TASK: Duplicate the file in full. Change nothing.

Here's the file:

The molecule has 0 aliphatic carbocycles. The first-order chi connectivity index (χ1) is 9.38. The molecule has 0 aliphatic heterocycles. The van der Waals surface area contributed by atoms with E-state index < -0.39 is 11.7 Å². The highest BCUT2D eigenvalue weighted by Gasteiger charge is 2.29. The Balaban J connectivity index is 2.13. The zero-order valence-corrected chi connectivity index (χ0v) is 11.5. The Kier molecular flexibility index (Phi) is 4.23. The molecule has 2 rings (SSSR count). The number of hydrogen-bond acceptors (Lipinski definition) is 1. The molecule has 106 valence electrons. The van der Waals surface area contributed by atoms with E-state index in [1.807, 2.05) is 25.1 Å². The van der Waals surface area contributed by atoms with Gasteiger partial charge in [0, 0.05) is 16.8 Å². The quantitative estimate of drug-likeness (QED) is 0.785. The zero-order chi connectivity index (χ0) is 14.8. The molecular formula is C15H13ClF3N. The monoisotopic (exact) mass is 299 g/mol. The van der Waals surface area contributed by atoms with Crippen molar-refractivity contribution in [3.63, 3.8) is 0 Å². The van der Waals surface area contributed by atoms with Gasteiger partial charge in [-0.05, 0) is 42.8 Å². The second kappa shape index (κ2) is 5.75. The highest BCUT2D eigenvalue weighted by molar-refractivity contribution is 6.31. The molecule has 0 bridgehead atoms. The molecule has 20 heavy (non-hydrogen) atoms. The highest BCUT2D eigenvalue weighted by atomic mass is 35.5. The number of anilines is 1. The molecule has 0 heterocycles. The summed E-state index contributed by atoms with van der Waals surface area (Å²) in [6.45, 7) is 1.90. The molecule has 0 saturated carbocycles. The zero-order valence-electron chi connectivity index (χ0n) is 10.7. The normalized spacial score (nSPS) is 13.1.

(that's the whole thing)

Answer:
The molecule has 0 aliphatic carbocycles. The first-order chi connectivity index (χ1) is 9.38. The molecule has 0 aliphatic heterocycles. The van der Waals surface area contributed by atoms with E-state index < -0.39 is 11.7 Å². The highest BCUT2D eigenvalue weighted by Gasteiger charge is 2.29. The Balaban J connectivity index is 2.13. The zero-order valence-corrected chi connectivity index (χ0v) is 11.5. The Kier molecular flexibility index (Phi) is 4.23. The molecule has 2 rings (SSSR count). The number of hydrogen-bond acceptors (Lipinski definition) is 1. The molecule has 106 valence electrons. The van der Waals surface area contributed by atoms with E-state index in [1.807, 2.05) is 25.1 Å². The van der Waals surface area contributed by atoms with Gasteiger partial charge in [0, 0.05) is 16.8 Å². The quantitative estimate of drug-likeness (QED) is 0.785. The zero-order chi connectivity index (χ0) is 14.8. The molecular formula is C15H13ClF3N. The monoisotopic (exact) mass is 299 g/mol. The van der Waals surface area contributed by atoms with Crippen molar-refractivity contribution in [3.63, 3.8) is 0 Å². The van der Waals surface area contributed by atoms with Gasteiger partial charge in [-0.05, 0) is 42.8 Å². The second kappa shape index (κ2) is 5.75. The highest BCUT2D eigenvalue weighted by molar-refractivity contribution is 6.31. The molecule has 0 bridgehead atoms. The molecule has 20 heavy (non-hydrogen) atoms. The highest BCUT2D eigenvalue weighted by atomic mass is 35.5. The number of anilines is 1. The molecule has 0 heterocycles. The summed E-state index contributed by atoms with van der Waals surface area (Å²) in [6.45, 7) is 1.90. The molecule has 0 saturated carbocycles. The zero-order valence-electron chi connectivity index (χ0n) is 10.7. The normalized spacial score (nSPS) is 13.1.